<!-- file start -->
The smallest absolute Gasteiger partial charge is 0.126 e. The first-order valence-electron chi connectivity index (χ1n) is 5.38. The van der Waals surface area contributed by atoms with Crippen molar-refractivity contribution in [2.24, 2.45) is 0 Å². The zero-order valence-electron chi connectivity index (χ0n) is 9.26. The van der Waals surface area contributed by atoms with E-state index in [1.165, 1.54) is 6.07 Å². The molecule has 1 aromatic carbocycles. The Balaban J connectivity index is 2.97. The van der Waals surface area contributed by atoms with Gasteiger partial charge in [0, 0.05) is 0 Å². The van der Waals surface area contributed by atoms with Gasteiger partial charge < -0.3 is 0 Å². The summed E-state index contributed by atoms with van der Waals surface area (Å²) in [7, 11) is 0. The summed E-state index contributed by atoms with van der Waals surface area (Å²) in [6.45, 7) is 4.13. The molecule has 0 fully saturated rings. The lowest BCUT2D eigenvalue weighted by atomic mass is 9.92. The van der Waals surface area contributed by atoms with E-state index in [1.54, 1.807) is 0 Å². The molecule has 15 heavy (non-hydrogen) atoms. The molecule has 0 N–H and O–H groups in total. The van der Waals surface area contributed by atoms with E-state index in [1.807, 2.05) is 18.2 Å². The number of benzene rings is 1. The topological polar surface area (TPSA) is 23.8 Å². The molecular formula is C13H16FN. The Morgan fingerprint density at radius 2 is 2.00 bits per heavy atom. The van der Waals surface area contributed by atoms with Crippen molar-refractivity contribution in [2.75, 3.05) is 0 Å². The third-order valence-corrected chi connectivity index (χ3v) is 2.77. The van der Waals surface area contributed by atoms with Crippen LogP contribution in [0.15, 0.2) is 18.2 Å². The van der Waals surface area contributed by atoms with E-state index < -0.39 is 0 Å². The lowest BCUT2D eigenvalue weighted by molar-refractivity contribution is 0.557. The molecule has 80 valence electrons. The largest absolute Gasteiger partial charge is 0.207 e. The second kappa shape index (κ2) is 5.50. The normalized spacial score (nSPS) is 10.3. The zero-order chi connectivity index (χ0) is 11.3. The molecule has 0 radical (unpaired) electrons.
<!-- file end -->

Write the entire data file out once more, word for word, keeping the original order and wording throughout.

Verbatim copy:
The smallest absolute Gasteiger partial charge is 0.126 e. The first-order valence-electron chi connectivity index (χ1n) is 5.38. The van der Waals surface area contributed by atoms with Crippen molar-refractivity contribution in [2.24, 2.45) is 0 Å². The zero-order valence-electron chi connectivity index (χ0n) is 9.26. The van der Waals surface area contributed by atoms with E-state index in [1.165, 1.54) is 6.07 Å². The molecule has 1 aromatic carbocycles. The Balaban J connectivity index is 2.97. The van der Waals surface area contributed by atoms with Gasteiger partial charge in [0, 0.05) is 0 Å². The van der Waals surface area contributed by atoms with Gasteiger partial charge < -0.3 is 0 Å². The summed E-state index contributed by atoms with van der Waals surface area (Å²) in [7, 11) is 0. The summed E-state index contributed by atoms with van der Waals surface area (Å²) in [6.45, 7) is 4.13. The molecule has 0 fully saturated rings. The lowest BCUT2D eigenvalue weighted by atomic mass is 9.92. The van der Waals surface area contributed by atoms with E-state index in [1.54, 1.807) is 0 Å². The molecule has 15 heavy (non-hydrogen) atoms. The molecule has 0 N–H and O–H groups in total. The van der Waals surface area contributed by atoms with E-state index in [1.807, 2.05) is 18.2 Å². The number of benzene rings is 1. The topological polar surface area (TPSA) is 23.8 Å². The molecular formula is C13H16FN. The Morgan fingerprint density at radius 2 is 2.00 bits per heavy atom. The van der Waals surface area contributed by atoms with Crippen molar-refractivity contribution in [2.75, 3.05) is 0 Å². The third-order valence-corrected chi connectivity index (χ3v) is 2.77. The van der Waals surface area contributed by atoms with Crippen LogP contribution in [0.15, 0.2) is 18.2 Å². The van der Waals surface area contributed by atoms with E-state index < -0.39 is 0 Å². The lowest BCUT2D eigenvalue weighted by molar-refractivity contribution is 0.557. The molecule has 80 valence electrons. The largest absolute Gasteiger partial charge is 0.207 e. The second kappa shape index (κ2) is 5.50. The normalized spacial score (nSPS) is 10.3. The zero-order chi connectivity index (χ0) is 11.3. The molecule has 0 radical (unpaired) electrons.